3 Replies Latest reply on Jan 26, 2016 1:09 PM by Schmaltzkopf

    Why does GREP expression need two back-slashes?

    Schmaltzkopf Level 1

      Hi, there.

      Curious question:

      I have the following code:



              appliedCharacterStyle: csYSimporedPsukimMekor,

              grepExpression: "\\(.+?\\)"});


      Why does this only work if I have double-backslashes before "()" and "[]"?

      If I only have a single backslash it will totally ignore the backslash.

      Anyone could explain this quirk?

        • 1. Re: Why does GREP expression need two back-slashes?
          Trevorׅ Adobe Community Professional



          The "/" character is an escape character. For example if you want to alert "the "big" cat" with the word cat in quotes one way of doing it is alert("the \"big\" cat");

          Because you are providing a string you need to escape the escape

          Try the following 2 examples

          alert("\(") // => (
          alert("\\(") // => \(

          What you want is the second example as the "correct" grep is \( and not (


          Got it?



          • 2. Re: Why does GREP expression need two back-slashes?
            Marc Autret Level 4



            Another way to explain the double-escape trick is to consider those two distinct levels:


            1. At the GREP (or regular expression) level, parentheses ( and ) are special symbols that control capturing groups.

            So if you want to capture a left parenthesis as itself you need to use an escape sequence.

            In GREP, the escape character is \ (backslash) so that the full escape sequence is \( (backslash + parenthesis.)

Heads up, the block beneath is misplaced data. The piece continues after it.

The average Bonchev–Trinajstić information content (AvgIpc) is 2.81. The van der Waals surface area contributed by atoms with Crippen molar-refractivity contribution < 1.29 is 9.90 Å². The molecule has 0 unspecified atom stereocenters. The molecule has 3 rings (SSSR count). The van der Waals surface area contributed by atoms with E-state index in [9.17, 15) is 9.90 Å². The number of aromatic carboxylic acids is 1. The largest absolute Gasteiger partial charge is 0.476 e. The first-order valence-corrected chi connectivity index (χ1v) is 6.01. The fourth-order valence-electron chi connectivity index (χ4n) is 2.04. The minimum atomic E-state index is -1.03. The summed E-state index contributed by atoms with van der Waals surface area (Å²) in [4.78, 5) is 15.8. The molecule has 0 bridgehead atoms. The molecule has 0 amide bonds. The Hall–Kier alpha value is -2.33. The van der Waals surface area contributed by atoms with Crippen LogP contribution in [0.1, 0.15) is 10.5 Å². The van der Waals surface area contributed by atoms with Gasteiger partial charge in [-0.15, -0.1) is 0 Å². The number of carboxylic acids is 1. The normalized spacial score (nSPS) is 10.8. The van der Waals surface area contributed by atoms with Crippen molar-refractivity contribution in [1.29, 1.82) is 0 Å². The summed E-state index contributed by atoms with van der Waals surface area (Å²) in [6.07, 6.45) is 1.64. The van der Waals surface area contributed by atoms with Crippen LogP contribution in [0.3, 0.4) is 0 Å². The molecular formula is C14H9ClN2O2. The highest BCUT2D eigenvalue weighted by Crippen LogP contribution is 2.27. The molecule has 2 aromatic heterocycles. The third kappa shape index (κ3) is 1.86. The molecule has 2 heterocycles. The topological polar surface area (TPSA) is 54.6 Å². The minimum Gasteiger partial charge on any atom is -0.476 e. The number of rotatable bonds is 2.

2. At the JavaScript level (which is the language you are using to send the above GREP command), the backslash \ is a special symbol when involved in a literal string. Indeed, that symbol is used to form escape sequences!

            So if you want to provide the backslash as itself in a literal string, you need the following escape sequence, "\\" (backslash + backslash), which in fact represents a single backslash character.


            Finally, in order to encode in JavaScript the full GREP pattern \( —that is, a backslash and a left parenthesis—you'll have to use the literal string "\\(".


            [The reasoning is the same for square brackets.]


            Hope that helps.




            • 3. Re: Why does GREP expression need two back-slashes?
              Schmaltzkopf Level 1

              Thank you Trevor.

              I'm used to the UI GREP codes, so I appreciate your short and sweet explanation that JS strings are different